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U.S. study of Disabled fashion student experiences

The voices of today’s Disabled fashion students have been foundational in crafting the vision and goals of the Parsons Disabled Fashion Student Program.

We interviewed 35 Disabled students enrolled in fashion programs across the United States to understand their experiences in fashion school and the ways it can be improved.

Results from this research will be used to develop practices that best support the incoming Disabled students in the program and at Parsons at large.

12 models, including 2 wheelchair users and a baby, wearing neon and holographic spandex clothing dance on a platform stage in Gallery 400 with graphic geometric shapes painted on the floor.

Image Description: 12 models, including 2 wheelchair users and a baby, wearing neon and holographic spandex clothing dance on a platform stage in Gallery 400 with graphic geometric shapes painted on the floor.

“Hopefully, somewhere along the line, my path will lead the way for someone else to follow in my footsteps and have a slightly easier time. Kind of the whole concept of ‘water can carve a path into rock.’”

“I think I can use my experiences, both positive and negative, as material evidence of a need.”

Centering Disability experiences and accessibility

Students shared with us the benefits that their disability experiences bring to their fashion work, the barriers they face in fashion school, and their dreams for the future of fashion education that is accessible and welcoming of the Disability experience. 

Aaron Rose Philip, a Black woman with small, waist-length braids smiling wide on the runway in her power wheelchair. She is wearing wide leg ripped denim jeans, a white sheer bralette, and a tulle layered skirt with green and pink accents designed by Collina Strada. There are dried flowers jutting out of the frame of her chair.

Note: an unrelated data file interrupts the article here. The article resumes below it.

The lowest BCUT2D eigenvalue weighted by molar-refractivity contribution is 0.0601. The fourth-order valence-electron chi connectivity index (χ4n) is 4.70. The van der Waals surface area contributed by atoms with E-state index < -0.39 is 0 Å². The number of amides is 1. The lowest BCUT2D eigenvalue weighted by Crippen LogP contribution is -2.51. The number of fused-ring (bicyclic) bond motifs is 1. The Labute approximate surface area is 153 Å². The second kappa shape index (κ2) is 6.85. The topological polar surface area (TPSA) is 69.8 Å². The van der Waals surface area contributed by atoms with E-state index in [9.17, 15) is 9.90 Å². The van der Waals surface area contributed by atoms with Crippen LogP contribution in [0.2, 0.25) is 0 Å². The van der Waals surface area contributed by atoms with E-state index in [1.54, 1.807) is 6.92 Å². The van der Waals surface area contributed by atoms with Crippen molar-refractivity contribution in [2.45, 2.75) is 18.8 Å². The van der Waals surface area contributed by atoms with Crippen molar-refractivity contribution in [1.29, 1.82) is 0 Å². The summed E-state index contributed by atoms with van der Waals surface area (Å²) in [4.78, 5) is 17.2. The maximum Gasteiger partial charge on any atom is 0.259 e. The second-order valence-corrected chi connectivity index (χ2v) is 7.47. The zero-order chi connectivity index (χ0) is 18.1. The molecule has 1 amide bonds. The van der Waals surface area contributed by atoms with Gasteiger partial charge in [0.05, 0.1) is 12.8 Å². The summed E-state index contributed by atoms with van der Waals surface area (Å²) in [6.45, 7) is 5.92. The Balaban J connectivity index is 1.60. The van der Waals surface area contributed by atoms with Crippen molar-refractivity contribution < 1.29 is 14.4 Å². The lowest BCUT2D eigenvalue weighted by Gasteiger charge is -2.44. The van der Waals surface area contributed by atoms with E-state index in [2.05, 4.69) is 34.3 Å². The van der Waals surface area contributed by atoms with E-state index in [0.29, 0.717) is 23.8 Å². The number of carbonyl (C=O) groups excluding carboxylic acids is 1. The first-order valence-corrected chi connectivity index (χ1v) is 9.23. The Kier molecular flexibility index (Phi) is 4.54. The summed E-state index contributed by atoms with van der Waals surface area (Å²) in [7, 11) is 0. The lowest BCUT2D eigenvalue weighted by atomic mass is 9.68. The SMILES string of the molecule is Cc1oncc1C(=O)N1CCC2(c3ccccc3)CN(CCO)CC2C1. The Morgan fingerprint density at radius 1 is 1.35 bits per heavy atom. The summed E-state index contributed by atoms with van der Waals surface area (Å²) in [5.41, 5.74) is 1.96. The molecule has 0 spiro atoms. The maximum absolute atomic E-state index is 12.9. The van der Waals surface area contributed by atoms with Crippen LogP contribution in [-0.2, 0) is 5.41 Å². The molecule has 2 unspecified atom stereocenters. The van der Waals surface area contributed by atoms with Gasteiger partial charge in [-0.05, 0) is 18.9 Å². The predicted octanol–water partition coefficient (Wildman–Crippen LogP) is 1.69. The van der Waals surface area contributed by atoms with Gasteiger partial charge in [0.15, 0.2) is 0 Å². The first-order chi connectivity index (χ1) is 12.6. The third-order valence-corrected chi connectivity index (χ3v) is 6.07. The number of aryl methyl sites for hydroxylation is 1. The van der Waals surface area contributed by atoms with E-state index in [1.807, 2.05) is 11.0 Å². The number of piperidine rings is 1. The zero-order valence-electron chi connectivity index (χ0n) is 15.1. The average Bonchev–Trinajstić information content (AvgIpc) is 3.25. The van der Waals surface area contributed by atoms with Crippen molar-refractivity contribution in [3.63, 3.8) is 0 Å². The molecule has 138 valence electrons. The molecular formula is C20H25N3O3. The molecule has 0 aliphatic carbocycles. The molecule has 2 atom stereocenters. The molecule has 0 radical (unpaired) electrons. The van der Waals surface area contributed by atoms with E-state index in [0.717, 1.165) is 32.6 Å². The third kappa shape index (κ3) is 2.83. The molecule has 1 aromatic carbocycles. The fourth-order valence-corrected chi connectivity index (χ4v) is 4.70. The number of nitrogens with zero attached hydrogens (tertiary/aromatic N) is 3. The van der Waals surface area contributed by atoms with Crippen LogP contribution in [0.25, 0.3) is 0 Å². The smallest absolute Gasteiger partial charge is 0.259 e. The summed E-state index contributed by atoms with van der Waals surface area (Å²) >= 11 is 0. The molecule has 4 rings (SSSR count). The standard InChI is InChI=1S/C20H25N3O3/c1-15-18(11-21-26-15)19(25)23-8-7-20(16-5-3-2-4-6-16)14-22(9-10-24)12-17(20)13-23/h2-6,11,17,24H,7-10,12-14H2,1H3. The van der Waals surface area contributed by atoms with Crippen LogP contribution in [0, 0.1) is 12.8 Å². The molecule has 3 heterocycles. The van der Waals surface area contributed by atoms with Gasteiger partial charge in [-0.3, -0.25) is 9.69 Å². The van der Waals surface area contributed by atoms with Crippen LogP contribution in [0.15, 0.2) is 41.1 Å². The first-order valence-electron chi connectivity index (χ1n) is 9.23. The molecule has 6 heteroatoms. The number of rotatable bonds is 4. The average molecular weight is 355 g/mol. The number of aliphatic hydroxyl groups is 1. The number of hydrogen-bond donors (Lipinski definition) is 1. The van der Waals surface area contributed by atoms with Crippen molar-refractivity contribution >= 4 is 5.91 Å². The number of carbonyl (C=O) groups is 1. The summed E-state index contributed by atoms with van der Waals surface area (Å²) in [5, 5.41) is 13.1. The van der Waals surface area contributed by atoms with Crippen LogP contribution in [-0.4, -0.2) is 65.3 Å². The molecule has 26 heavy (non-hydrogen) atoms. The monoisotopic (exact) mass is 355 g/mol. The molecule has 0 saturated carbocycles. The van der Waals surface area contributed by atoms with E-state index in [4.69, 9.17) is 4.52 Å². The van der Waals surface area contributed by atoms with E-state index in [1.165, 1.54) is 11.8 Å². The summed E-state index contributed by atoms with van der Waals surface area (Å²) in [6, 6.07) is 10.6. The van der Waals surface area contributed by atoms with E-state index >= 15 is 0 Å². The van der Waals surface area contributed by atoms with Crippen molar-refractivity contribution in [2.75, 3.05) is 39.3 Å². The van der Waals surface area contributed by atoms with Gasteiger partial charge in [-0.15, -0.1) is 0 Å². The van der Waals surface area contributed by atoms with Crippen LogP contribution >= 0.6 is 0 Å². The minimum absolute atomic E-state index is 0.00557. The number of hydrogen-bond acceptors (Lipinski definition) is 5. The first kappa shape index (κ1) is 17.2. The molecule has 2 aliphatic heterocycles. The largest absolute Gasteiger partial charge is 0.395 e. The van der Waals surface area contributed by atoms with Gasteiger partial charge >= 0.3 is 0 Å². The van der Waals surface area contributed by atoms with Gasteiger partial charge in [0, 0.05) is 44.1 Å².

Image Description: Aaron Rose Philip, a Black woman with small, waist-length braids smiling wide on the runway for Collina Strada in her power wheelchair. She is wearing wide leg ripped denim jeans, a white sheer bralette, and a tulle layered skirt with green and pink accents designed by Collina Strada. There are dried flowers jutting out of the frame of her chair.

“I think it's redundant to keep thinking of the body as something for the eyes. It's more about feel, about touch. It's a home that we live in.”

“Having a disability definitely gives me a unique angle and perspective … I'm figuring out what would work for myself. It's not just a hypothetical… I can figure out if it would work or not.”

Sinéad, a white, Queer, physically Disabled woman with brown shoulder-length hair wearing a slate blue Gucci suit. A small red embroidered patch on the left sleeve reads "Gucci Sinéad Burke." To her left is a small end table with a brown leather Gucci handbag and a gold metal lamp.

Image Description: Sinéad, a white, Queer, physically Disabled woman with brown shoulder-length hair wearing a slate blue Gucci suit. A small red embroidered patch on the left sleeve reads "Gucci Sinéad Burke." To her left is a small end table with a brown leather Gucci handbag and a gold metal lamp.

Supporting disabled fashion students at Parsons

Results from this research will be used to develop practices that best support the incoming Disabled students in the program and at Parsons in general. We will also use the results to develop a framework and strategies to recruit, support, mentor and build community among Disabled fashion students at Parsons.

"Without my disability, I probably wouldn't even do fashion."

“Sometimes your disability is your superpower”

Supporting Disabled students at other fashion schools

Additionally, we will share these findings with other fashion schools with the intention of reshaping the foundation of fashion education by supporting the inclusion of Disabled fashion students in the US and around the world.

Sinéad, a white, Queer, physically Disabled woman with slicked back brown hair wears a custom Burberry trenchcoat that is haphazardly cut in the front above the knee. The back of the coat is still attached. She is holding a pair of oversized open scissors.

Image Description: Sinéad Burke on the cover of Business of Fashion in 2018. Sinéad, a white, Queer, physically Disabled woman with slicked back brown hair wears a custom Burberry trenchcoat that is haphazardly cut in the front above the knee. The back of the coat is
still attached. She is holding a pair of oversized open scissors.

We invite applications by March 15, 2024 for the Fall 2024 semester

Apply now for the Disabled Fashion Student Program.